• William

    We live in a land where most everything has been stolen or broken, and had recession for 12 years not just six months; so we try and make the most of what we do have. Sunshine, and Algae, being a couple. Please keep us updated, and would appreciate any info on how this might work on a small scale.
    Thanks.

  • Mike

    I’ve heard that algae absorbs Arsenic and Mercury from the coal plant stack gases. If so, this could be a problem.

  • Donna

    I need your help. I have a student hoping to do a research project looking into some aspect of biofuels for an IB bio extended essay. He needs to create and conduct a research project that has a biological aspect not chemistry. Anyone out there that would have any good lit sources to research so I can help him can focus and then expand in his own way?

  • Patrick

    To Aaron: I think if we used wind and solar power to drive the biodiesel plants, that would be the best of both worlds. wind and solar power just aren’t very practical for non-stationary platforms

  • Mike Keesler

    I understand you have to use a specific strain of algae to make this work. Everyday algae is only good to make charcoal. How do you select the proper strain to get started?

  • Mike

    To Mike Keesler:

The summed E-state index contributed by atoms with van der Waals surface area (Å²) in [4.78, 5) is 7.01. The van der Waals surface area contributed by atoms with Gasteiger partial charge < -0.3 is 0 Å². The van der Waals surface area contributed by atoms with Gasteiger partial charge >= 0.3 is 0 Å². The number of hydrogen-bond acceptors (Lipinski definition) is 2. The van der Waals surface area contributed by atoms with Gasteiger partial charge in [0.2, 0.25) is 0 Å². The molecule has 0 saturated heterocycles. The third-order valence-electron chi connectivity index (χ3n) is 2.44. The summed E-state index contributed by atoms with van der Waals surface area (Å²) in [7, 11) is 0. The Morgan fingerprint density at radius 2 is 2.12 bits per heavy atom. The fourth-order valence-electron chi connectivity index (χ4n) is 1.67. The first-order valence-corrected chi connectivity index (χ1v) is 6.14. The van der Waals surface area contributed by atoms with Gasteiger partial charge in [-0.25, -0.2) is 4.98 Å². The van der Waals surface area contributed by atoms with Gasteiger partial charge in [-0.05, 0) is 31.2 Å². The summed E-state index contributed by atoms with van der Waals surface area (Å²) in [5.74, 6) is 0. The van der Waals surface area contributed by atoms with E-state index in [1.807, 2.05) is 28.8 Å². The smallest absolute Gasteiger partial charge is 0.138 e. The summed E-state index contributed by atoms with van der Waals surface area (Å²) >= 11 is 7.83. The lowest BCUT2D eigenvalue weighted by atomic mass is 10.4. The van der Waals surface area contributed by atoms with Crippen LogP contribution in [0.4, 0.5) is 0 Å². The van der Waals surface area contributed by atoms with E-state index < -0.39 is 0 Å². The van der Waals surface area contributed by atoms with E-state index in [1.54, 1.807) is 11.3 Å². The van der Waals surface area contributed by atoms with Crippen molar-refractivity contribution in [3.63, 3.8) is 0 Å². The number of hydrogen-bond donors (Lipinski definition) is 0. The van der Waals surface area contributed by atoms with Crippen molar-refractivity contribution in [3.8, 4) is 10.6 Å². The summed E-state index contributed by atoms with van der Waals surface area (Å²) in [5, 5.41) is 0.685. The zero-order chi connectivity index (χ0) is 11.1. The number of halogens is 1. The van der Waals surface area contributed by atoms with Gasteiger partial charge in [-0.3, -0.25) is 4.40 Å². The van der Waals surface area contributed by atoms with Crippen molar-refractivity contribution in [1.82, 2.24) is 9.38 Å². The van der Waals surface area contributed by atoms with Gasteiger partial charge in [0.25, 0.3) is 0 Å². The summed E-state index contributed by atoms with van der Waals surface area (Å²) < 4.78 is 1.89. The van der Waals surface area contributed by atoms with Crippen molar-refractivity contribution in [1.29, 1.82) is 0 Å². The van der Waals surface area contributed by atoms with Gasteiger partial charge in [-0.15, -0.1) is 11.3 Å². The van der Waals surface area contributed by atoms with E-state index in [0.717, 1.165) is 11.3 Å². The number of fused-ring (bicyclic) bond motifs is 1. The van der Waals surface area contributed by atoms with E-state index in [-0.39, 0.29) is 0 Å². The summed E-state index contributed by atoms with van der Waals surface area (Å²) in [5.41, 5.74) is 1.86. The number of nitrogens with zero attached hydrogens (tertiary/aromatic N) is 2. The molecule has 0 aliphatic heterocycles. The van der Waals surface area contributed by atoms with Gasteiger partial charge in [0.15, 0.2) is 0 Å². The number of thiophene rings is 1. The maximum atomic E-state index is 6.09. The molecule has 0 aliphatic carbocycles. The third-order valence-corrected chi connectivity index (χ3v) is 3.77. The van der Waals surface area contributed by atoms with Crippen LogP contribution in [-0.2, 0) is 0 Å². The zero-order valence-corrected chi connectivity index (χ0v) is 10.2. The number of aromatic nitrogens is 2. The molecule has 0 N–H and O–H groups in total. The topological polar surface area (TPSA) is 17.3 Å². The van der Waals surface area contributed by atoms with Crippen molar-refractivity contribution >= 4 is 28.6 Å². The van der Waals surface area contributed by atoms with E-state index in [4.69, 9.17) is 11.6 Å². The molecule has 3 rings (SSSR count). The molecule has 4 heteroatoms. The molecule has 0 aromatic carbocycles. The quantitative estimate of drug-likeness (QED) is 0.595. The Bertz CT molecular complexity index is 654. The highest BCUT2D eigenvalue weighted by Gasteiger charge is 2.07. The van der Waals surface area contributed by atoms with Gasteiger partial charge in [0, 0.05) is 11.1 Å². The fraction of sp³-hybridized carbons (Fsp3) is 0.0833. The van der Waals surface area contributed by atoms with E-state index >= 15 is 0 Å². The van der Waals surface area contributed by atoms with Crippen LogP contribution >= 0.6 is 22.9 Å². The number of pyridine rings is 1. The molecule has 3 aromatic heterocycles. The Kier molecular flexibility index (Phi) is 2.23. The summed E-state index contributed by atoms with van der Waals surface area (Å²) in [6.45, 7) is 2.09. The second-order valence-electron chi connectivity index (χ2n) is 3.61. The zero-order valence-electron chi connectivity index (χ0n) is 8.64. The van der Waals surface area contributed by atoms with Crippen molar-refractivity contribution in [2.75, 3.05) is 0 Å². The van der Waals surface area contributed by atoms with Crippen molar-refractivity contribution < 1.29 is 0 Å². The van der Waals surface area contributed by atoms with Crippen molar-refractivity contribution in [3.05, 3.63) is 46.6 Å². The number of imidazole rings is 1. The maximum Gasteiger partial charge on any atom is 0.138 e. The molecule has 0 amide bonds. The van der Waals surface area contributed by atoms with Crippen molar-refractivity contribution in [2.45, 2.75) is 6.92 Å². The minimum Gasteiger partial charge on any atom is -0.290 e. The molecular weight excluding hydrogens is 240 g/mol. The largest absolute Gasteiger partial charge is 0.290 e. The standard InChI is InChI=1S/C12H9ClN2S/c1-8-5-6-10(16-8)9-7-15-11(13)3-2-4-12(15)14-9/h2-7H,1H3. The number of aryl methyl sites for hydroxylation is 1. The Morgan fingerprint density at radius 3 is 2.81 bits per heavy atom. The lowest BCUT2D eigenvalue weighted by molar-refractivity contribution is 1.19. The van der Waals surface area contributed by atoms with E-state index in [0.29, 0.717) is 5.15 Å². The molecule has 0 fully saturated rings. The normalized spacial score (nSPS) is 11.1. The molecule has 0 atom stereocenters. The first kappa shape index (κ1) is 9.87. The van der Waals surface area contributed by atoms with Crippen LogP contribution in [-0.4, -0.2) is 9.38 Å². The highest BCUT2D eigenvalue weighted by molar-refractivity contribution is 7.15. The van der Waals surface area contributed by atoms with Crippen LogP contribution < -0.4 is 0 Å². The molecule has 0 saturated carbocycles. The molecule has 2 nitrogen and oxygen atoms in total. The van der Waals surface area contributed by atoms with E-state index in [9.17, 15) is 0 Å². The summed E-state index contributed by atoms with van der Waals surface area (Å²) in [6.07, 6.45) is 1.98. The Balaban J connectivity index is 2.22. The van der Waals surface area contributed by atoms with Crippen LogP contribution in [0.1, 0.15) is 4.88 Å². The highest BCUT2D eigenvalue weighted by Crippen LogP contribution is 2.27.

Algae strains that are high in lipids are the best for making biodiesel because one needs the fats to make the esters.

    There are some strains with as high as 70% by dry wt. in lipids, but most are down in the 10-30% range.

    Genetic engineering may be the answer.

    On the other hand, algae pyrolysis to “bioleum” followed by conventional upgrading can produce a gasoline like fuel.

    Much work needs to be done!

  • Leslie

    So, it has been a year and a half since this article…could you update us on your current status? A group of us are looking at biofuels and want to present a panel discussion about developments in the field. Is this as good as it looks, or are there some elements missing? eg scalability, toxicity of the catalyst, infrastructure to transport and distribute product, willingness of distributors to incorporate product into the mainstream fuel product. Would love to know more!!
    Keep up the good work.